Comment: Not over wifi? (Score 2, Informative) 454

by smd75 (#31452100) Attached to: FCC Asks You To Test Your Broadband Speeds

Im seeing a problem with this. As most people aren't going to think to not test it over Wifi. Why would this be a problem? Wifi running at 54mbps is much slower than wired connections at 1gbps. Theyre not going to get accurate data unless people are taking advantage of all the fastest connections to the internet.

I tested this, over wifi, im only getting about 10% of my connection speed, while over ethernet, Im getting what I am paying for if not a bit higher

Comment: Ahh, tables have turned (Score 1) 601

by smd75 (#31443394) Attached to: EMI Cannot Unbundle Pink Floyd Songs

I feel like this is an argument of which the labels were fighting. And now they are using it as an excuse. Contract law my friend, if it states the album cannot be partially distributed, tough shit EMI, it can't be distributed in pieces. I dont care if it is physical means or digital download, it is still being distributed, and being distributed in violation of contract.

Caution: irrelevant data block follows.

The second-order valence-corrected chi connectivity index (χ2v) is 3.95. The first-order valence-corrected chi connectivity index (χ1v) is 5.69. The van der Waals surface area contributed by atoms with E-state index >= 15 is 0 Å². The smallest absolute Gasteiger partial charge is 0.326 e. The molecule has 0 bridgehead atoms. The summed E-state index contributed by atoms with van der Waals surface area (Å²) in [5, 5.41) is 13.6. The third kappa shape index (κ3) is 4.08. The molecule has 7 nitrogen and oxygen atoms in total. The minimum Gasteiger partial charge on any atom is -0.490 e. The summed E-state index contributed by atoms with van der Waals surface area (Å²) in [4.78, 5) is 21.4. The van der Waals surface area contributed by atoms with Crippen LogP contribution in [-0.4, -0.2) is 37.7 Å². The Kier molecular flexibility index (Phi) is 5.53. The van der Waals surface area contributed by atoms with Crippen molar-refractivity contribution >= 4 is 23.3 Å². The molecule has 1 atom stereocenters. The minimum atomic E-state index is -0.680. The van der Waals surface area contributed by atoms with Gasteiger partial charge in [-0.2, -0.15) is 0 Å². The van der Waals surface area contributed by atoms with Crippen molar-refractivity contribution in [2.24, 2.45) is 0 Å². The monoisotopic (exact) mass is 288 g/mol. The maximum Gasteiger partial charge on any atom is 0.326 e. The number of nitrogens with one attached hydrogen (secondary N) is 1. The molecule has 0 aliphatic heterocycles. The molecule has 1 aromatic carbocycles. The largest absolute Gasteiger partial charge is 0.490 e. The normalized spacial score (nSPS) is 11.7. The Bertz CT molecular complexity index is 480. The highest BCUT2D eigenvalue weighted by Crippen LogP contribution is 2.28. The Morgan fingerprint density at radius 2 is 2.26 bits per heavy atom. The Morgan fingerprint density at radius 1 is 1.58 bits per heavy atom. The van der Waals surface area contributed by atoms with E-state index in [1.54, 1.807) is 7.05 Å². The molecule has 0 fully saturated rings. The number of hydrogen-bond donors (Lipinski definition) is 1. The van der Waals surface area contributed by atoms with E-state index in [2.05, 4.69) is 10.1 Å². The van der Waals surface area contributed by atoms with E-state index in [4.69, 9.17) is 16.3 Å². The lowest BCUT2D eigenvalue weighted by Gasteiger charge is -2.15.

Comment: Re:Cliff Stoll? (Score 1) 259

by smd75 (#31406572) Attached to: How the Internet Didn't Fail As Predicted

Quote from Liberty Journal on Amazon re: Silicon Snake Oil

"Stoll, a Berkeley astronomer who chronicled how he broke a computer spy ring in The Cuckoo's Egg (LJ 9/15/89) and who has been netsurfing for 15 years, does an apparent about-face here, warning that the technophiles are trying to sell us a bill of goods on the promise of the Internet"

I dont think this was a tactic to help the internet develop

Comment: Cliff Stoll? (Score 3, Informative) 259

by smd75 (#31402704) Attached to: How the Internet Didn't Fail As Predicted

For someone with worthy experience to talk about the internet, Im quite surprised he wrote A) That article from 1995 and B) Silicon Snake Oil. His book The Cuckoo's Egg was excellent. I felt he had a firm grasp as to where the internet could go. I admired the guy for his work. I guess all those Berkeley kids aren't on top of their game. The guy _was_ an astronomer after all.